Recently I was mildly rebuked by a reader for something I wrote on The Lord of the Rings wherein I reflected on the valuable lessons from this work, as well as the life and letters of J.R.R. Tolkien, and their applications to the current crisis being faced by Catholics.
“Sorry, we don’t have the luxury of wasting time reading fairy tales during these dark days of the Church,” was the reader’s comment. I read the comments under my articles because I enjoy seeing what my readers think, especially when they add something I may have missed, or offer a smart correction. This one, however, got me thinking more deeply about the role of fiction in the lives of Christians.
In the first place, and up to a degree, the reader has a point. Are we reading books simply to “waste time”? If so, I can understand him. One should not waste time on trivial matters. I’ve read of people who refuse to watch television or go to the movies, and I often sympathize with that viewpoint when I check the TV listings. At the same time, this reader’s comment logically extends beyond what he calls “fairy tales” to all fiction, whether in print, on the stage, or on the screen. The point would thus cover Shakespeare and Austen as well as Tolkien. Literature would be a waste of time to this reader and others I’ve known.
Orthodox. Faithful. Free.
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But could there be a salvific aspect to good fiction? Those who read the Bible know that Our Lord provides the answer himself when his disciples ask him why he uses parables to reach some people. “If I talk to them in parables, it is because, though they have eyes, they cannot see, and though they have ears, they cannot hear or understand,” he said. Good stories help us (especially those of us who are a little thick-skulled) understand deeper truths. There have been many novels over the history of literature that do just this; all the best ones do.
A newly released book by the Christian writer Karen Swallow Prior talks about this. In On Reading Well: Finding the Good Life Through Great Books, she ties famous works of literature to the various virtues, one book each for the twelve virtues. For the virtue of courage, for example, she chose The Adventures of Huckleberry Finn; for patience, Jane Austen’s Persuasion. Her final virtue, humility, is covered by two short stories by Flannery O’Connor.
“Literature embodies virtue, first, by offering images of virtue in action and, second, by offering the reader vicarious practice in exercising virtue,” Prior writes. For her, reading—especially the classic stories that have survived the test of time—should not be done to waste time, but for the sake of virtue. We need to read for virtue—she argues this well, echoing the numerous essays and books over the years that define what leisure should be.
This debate reminds me of an essay written some time ago by Catholic historian James Hitchcock, explaining why he has no use for G.K. Chesterton or Hilaire Belloc, or even C.S. Lewis. All three seem to him like “boozy apologists” not to be taken too seriously by the serious Christian. “I certainly do not deny that what these authors have to say is often true and good. But art is long, life short, and I long ago decided that I should study other things.” As a historian who has taught at a Jesuit university, Hitchcock should read Remembering Belloc, a collection of essays by one of my favorite Jesuits, Fr. James Schall. He writes that the purpose of Belloc’s existence in this world was “to be sure that what is solid, the ‘permanent things,’ do not pass us by, even when they are not of our time or of our place, embedded as they usually are in the most ephemeral of things…”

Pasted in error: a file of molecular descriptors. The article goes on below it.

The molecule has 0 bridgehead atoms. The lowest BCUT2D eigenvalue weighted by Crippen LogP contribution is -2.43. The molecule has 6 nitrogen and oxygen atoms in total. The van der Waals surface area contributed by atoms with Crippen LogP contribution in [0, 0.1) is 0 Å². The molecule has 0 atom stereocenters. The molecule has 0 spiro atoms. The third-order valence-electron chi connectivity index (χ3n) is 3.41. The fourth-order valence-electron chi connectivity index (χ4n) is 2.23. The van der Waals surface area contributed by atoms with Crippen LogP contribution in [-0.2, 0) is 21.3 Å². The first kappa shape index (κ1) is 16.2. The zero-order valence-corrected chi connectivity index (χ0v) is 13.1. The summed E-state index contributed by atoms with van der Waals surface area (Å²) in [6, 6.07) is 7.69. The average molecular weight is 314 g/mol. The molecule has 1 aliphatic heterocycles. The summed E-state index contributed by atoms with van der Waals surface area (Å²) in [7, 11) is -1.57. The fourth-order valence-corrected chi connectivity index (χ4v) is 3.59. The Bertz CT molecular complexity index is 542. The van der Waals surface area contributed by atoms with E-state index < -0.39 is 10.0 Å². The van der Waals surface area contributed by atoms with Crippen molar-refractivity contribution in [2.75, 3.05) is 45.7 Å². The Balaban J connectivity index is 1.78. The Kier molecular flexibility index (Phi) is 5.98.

This sense of the potential passing of permanent things permeates Tolkien’s epic, and the writer himself perhaps offers the strongest rebuttal to the charge that reading about Middle Earth is a waste of time. In his essay On Fairy-Stories, Tolkien talks about the importance of a happy ending and the special joy felt by those who make it to the end of a crisis, a reflection of the Gospel story. All good literature, in the end, is perhaps about redemption, and the personal redemption of the protagonists is but a symbol of the work of the true Redeemer. Tolkien writes:
It is the mark of a good fairy story, of the higher or more complete kind, that however wild its events, however fantastic or terrible the adventures, it can give to child or man that hears it, when the “turn” comes, a catch of the breath, a beat and lifting of the heart, near to (or indeed accompanied by) tears, as keen as that given by any form of literary art, and having a peculiar quality.
The reader I mentioned at the beginning—and others like him—might not feel he needs parables or stories to understand or accept the deeper truths, but many of us do; I for one am grateful for the divine parables we find in Scripture as well as the fairy tales written by more modern-day hands. At times like these, when we are clearly in what my reader rightly calls “the dark days of the Church,” we need to find hope and joy to keep us from despair, and to “lift our heart,” as Tolkien writes. A spiritual reflection on great literature is but one avenue to this hope that sooner rather than later our Church on earth will emerge from this scouring (to borrow a very apt term from Lord of the Rings) it desperately needs.